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Syndicated columnist Mark Shields and New York Times columnist David Brooks join Judy Woodruff to analyze the week’s news, including what the Mueller report's details mean for the Trump presidency and American politics, whether House Democrats should pursue impeachment and how Attorney General William Barr’s handling of the report reflects on him.
And now to help us understand the broader implications of the Mueller report, we turn to the analysis of Shields and Brooks. That's syndicated columnist Mark Shields and New York Times columnist David Brooks, who joins us tonight from Vancouver.
And hello to both of you.
So, the Mueller report is out, still generating a lot of controversy, as we heard a few minutes ago on the show.
But, Mark, I want to ask the two of you, what do you — what is your main takeaway from this? What is most important here?
I guess sadness, more than anything else, Judy, sadness about the state of the leadership of the country.
I mean, every White House is inevitably a mirror reflection of the president at the top of it, whether it's in terms of optimism of a Reagan or sort of the paranoia of a Nixon.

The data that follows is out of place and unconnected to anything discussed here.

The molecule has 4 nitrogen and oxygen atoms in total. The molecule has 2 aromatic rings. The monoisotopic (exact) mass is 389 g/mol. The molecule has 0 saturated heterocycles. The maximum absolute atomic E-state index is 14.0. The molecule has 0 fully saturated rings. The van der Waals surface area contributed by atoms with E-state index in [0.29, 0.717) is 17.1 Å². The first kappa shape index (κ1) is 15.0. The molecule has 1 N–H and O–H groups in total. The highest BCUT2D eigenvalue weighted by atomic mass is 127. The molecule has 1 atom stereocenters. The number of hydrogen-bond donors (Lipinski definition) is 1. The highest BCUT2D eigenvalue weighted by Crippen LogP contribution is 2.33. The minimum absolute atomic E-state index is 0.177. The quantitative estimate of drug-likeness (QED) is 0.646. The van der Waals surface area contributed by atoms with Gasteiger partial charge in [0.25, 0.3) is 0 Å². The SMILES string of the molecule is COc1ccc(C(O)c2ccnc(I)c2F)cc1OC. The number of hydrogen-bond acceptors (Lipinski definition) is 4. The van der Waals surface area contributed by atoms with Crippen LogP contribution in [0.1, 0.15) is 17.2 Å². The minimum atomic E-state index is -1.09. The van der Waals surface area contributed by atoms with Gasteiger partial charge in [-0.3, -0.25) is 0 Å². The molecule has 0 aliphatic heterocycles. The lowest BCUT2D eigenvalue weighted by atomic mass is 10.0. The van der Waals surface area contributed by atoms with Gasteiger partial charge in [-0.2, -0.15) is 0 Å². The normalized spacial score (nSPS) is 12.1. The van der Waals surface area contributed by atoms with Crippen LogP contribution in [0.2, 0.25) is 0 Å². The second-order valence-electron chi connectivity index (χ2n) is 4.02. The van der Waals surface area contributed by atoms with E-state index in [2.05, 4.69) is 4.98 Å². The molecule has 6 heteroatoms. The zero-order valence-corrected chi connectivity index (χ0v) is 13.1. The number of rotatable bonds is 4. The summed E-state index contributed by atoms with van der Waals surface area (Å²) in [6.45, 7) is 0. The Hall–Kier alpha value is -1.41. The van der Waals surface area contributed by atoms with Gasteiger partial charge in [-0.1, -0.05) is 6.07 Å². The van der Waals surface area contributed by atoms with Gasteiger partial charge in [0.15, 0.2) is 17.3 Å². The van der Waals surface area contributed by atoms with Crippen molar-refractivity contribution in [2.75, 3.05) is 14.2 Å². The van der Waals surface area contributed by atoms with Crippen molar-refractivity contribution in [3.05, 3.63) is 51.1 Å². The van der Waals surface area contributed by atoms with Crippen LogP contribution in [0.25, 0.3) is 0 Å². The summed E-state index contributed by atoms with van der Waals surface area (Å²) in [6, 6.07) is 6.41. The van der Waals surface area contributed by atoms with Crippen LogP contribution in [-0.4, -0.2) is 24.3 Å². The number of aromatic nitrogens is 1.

But this White House, it may be good at some level to have worked in Donald Trump's White House for somebody, but it's terrible for one's self-respect. I mean, at no point in the entire narrative does any sense of the president's unselfishness or patriotism or larger national interest ever emerge in any way.
And I'm grateful that people who are there who didn't come with a heroic reputation did heroic things by resisting his orders to do corrupting acts.
David, your main reaction?
That we have a lot of threats to the infrastructure of our society.
Donald Trump is a threat to the systems of government we have and a threat to the basic honesty of our system. There are all the — every time he appears in the Mueller report, he's running roughshod over what he's supposed to be doing. He's interfering with an investigation. He's ordering somebody to fire somebody else.